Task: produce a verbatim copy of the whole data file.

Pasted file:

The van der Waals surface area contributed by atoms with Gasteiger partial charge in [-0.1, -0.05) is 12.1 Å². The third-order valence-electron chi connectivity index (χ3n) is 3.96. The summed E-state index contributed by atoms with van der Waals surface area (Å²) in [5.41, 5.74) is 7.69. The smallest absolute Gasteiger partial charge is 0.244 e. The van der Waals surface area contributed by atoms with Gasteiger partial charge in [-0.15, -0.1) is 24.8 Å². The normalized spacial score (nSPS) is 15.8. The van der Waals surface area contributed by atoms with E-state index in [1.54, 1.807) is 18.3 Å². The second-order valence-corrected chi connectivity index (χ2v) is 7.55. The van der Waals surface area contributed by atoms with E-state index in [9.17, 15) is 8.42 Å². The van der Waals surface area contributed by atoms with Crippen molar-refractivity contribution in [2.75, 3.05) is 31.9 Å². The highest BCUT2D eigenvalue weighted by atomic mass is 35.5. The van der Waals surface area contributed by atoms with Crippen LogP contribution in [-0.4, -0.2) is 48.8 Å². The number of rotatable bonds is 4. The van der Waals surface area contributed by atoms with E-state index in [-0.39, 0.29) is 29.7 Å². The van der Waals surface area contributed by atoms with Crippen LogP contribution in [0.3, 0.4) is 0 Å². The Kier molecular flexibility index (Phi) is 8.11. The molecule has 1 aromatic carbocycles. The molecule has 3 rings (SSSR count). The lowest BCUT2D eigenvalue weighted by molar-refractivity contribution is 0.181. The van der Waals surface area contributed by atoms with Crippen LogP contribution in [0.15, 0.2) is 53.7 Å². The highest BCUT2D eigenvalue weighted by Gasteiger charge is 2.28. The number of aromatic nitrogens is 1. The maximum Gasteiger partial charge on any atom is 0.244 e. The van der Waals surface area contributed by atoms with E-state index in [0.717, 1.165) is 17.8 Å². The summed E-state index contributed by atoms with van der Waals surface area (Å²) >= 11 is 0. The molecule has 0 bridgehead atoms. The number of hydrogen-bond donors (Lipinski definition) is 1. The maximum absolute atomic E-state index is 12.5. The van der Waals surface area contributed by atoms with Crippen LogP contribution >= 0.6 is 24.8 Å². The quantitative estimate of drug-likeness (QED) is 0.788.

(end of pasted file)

The van der Waals surface area contributed by atoms with Gasteiger partial charge in [-0.1, -0.05) is 12.1 Å². The third-order valence-electron chi connectivity index (χ3n) is 3.96. The summed E-state index contributed by atoms with van der Waals surface area (Å²) in [5.41, 5.74) is 7.69. The smallest absolute Gasteiger partial charge is 0.244 e. The van der Waals surface area contributed by atoms with Gasteiger partial charge in [-0.15, -0.1) is 24.8 Å². The normalized spacial score (nSPS) is 15.8. The van der Waals surface area contributed by atoms with E-state index in [1.54, 1.807) is 18.3 Å². The second-order valence-corrected chi connectivity index (χ2v) is 7.55. The van der Waals surface area contributed by atoms with E-state index in [9.17, 15) is 8.42 Å². The van der Waals surface area contributed by atoms with Crippen molar-refractivity contribution in [2.75, 3.05) is 31.9 Å². The highest BCUT2D eigenvalue weighted by atomic mass is 35.5. The van der Waals surface area contributed by atoms with Crippen LogP contribution in [-0.4, -0.2) is 48.8 Å². The number of rotatable bonds is 4. The van der Waals surface area contributed by atoms with E-state index in [-0.39, 0.29) is 29.7 Å². The van der Waals surface area contributed by atoms with Crippen LogP contribution in [0.3, 0.4) is 0 Å². The Kier molecular flexibility index (Phi) is 8.11. The molecule has 1 aromatic carbocycles. The molecule has 3 rings (SSSR count). The lowest BCUT2D eigenvalue weighted by molar-refractivity contribution is 0.181. The van der Waals surface area contributed by atoms with Crippen LogP contribution in [0.15, 0.2) is 53.7 Å². The highest BCUT2D eigenvalue weighted by Gasteiger charge is 2.28. The number of aromatic nitrogens is 1. The maximum Gasteiger partial charge on any atom is 0.244 e. The van der Waals surface area contributed by atoms with E-state index in [0.717, 1.165) is 17.8 Å². The summed E-state index contributed by atoms with van der Waals surface area (Å²) >= 11 is 0. The molecule has 0 bridgehead atoms. The number of hydrogen-bond donors (Lipinski definition) is 1. The maximum absolute atomic E-state index is 12.5. The van der Waals surface area contributed by atoms with Crippen LogP contribution >= 0.6 is 24.8 Å². The quantitative estimate of drug-likeness (QED) is 0.788.